Human geography AV, Tourism in a changing world, 7,5 credits
Subject/Main field: Kulturgeografi
Cycle: Second cycle
Progressive specialization: A1N - Second cycle, has only first-cycle course/s as entry requirements
Answerable department: Department of Tourism Studies and Geography
Answerable faculty: Faculty of Human Sciences
Date of change: 3/29/2016
Version valid from: 9/10/2015
This multi-part course discusses and analyzes tourism and its evolution through time and space within the context of globalization. It engages students in the complex discourse of globalization, tourism spaces, and development. Students are also introduced to various theories relating to consumption, culture, and modernity.
Upon successful completion of the course students are expected to demonstrate:
- A comprehensive theoretical understanding of core forces leading to globalization and the manner in which it influences patterns of tourism growth.
- Critically analyze the evolutionary forces that transform tourism spaces through time.
- Identify and comprehend the forces that lead to the transformation of territories through tourism.
- Comprehend and be in a position to critically assess the various effects of tourism on host communities.
- The ability to evaluate the transformation of landscapes through tourism and the meaning this sector has for host societies.
This course covers four key parts, which encompass theoretical frameworks that, among others relate to consumption, culture, and modernity and the manner in which these are intertwined with tourism. The major parts are: (a) Tourism theory in the context of modernity; (b) Tourism, development, and the political economy; (c) Spaces of consumption; (d) Culture, authenticity and heritage.
(a) The students gain a deep understanding of the interconnections of tourism and modernity/postmodernity. Specifically, they are exposed to theoretical insights relating to the interconnections of tourist space and modernity, the meaning of postmodern space and its aesthetics, and the symbolic econony of space.
(b) The interrelationship of tourism and economic development is explored. Specifically, students are exposed to theoretical insights relating to the effects of globalization on the international tourism system and simultaneously how tourism itself influences globalization. The role of multinational companies, the State, and other stakeholders is also analyzed. Issuesd relating to agency and dependency are discussed.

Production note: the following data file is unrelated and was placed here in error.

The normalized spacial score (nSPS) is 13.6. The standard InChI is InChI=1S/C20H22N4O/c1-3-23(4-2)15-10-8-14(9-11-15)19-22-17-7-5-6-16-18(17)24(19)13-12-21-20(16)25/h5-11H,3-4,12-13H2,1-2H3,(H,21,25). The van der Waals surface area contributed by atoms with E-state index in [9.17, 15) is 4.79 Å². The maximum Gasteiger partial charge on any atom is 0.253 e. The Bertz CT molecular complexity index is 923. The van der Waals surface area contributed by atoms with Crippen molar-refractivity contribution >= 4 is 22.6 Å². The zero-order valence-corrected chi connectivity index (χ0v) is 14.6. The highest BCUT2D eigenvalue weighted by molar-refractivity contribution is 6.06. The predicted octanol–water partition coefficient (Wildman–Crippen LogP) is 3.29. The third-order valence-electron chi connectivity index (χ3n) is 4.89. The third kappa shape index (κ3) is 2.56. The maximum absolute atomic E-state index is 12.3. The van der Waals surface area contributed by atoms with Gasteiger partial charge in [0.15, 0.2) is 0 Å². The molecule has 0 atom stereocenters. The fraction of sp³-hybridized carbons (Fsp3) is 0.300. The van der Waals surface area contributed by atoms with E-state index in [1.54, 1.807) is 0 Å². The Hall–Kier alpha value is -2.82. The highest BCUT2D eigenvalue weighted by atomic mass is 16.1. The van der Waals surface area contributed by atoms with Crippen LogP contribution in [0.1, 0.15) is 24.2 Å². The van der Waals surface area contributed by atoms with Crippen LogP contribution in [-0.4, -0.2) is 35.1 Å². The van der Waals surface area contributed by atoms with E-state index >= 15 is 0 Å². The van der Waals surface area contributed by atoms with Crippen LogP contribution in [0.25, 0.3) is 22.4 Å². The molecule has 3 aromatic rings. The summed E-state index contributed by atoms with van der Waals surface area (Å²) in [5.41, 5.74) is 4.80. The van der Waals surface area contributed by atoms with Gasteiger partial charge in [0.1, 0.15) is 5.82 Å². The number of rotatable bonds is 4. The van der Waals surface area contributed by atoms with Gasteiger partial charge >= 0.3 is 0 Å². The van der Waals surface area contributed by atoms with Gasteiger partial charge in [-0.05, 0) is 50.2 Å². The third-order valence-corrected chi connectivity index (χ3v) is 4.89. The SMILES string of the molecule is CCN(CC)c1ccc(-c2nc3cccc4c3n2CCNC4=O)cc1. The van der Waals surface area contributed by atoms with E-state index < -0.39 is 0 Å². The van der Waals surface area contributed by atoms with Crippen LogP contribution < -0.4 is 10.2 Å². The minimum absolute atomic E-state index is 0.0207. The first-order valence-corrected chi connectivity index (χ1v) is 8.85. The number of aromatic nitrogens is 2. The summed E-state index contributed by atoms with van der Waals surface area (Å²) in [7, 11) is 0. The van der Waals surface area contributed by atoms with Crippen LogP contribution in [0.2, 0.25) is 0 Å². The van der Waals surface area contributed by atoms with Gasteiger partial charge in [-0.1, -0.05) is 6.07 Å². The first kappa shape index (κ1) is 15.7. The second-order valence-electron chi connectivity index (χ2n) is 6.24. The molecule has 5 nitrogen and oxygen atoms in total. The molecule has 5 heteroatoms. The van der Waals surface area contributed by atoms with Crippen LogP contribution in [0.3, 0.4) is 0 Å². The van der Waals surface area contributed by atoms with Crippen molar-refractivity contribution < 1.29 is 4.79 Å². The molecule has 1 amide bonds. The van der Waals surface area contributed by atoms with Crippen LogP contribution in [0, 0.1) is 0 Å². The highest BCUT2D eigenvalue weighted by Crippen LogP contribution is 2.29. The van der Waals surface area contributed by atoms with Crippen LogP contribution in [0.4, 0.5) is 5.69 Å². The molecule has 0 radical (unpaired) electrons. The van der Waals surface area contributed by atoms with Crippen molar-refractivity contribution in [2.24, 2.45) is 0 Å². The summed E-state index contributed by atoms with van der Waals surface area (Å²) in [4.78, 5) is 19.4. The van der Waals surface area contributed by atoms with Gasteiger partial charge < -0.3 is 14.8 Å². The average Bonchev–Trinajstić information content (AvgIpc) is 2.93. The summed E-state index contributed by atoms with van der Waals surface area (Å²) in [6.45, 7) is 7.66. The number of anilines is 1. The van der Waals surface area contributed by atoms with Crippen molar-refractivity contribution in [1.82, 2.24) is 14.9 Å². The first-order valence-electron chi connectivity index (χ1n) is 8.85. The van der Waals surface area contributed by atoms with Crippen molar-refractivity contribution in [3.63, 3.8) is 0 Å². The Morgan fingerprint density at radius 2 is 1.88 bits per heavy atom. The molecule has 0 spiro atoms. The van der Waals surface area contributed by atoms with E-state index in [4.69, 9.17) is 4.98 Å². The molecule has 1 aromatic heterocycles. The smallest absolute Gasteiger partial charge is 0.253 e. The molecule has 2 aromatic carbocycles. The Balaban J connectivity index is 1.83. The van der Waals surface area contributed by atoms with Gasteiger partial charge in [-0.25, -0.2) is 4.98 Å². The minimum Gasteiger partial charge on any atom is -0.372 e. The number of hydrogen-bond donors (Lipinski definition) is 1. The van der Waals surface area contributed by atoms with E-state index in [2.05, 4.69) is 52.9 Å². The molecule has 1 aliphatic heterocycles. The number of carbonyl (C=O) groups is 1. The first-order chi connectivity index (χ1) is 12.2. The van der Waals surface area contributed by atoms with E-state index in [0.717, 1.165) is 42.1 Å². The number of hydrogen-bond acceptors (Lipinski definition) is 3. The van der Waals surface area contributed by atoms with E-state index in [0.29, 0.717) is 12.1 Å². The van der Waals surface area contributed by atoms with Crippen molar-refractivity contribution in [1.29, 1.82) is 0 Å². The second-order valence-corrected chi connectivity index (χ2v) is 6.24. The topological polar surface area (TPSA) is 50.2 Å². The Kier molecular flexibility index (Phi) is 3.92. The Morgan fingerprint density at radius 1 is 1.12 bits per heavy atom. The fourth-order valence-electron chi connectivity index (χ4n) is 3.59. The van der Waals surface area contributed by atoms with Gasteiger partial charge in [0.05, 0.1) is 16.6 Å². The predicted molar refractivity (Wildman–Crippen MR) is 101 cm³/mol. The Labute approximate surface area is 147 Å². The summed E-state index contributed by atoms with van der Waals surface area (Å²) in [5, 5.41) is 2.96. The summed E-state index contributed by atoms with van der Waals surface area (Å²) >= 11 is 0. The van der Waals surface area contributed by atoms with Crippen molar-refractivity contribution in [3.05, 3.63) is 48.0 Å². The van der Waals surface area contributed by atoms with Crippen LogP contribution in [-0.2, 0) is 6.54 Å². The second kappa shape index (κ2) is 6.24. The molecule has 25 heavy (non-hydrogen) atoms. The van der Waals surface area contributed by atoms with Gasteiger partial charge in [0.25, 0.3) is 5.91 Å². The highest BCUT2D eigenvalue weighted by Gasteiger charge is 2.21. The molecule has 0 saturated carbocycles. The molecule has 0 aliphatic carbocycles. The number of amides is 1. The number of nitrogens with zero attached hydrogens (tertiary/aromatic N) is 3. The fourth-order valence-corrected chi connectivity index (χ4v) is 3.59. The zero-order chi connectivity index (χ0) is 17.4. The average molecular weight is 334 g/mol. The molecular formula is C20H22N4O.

(c) The course also deals with production and consumption within tourist spaces, the narratives of place and consumption, and matters relating to consumer preferences.
(d) Finally, the course deals with culture, authenticity, and commodification. It discusses the politics of heritage and cultural tourism and the issue of place and identity within tourist spaces.
Bachelor exam in human geography, tourism studies or similar disciplines. TOEFL with a minimum score of 550 on a paper-based test and not below 4.0 on the TWE, or 213 on a computer-based test and not below 4 on Essay Rating, or a minimum score of 79 on internet based test and not below 17 on the TWE.
- IELTS (Academic Training) with a minimum overall score of 6.0 and a minimum score on the specific parts of at least 5.0
Selection rules and procedures
The selectionprocess is in accordance with the Higher Education Ordinance and the local order of admission.
Lectures, tutorials, peer learning through group field work, study visits.
Major written paper, presentations, examination.
The grades A, B, C, D, E, Fx and F are given on the course. On this scale the grades A through E represent pass levels, whereas Fx and F represent fail levels.
Author: Lew, Hall, and Williams
Title: The Wiley Blackwell Companion to Tourism
Edition: Senaste upplagan
Publisher: Wiley Blackwell
Author: Meethan, Kevin
Title: Tourism in Global Society
Edition: Senaste upplagan
Publisher: Palgrave, Macmillan
Ytterligare litteratur/material kan tillkomma.
In addition to the key texts for the course, each lecture will be associated with additional readings relating to academic articles and other pertinent materials.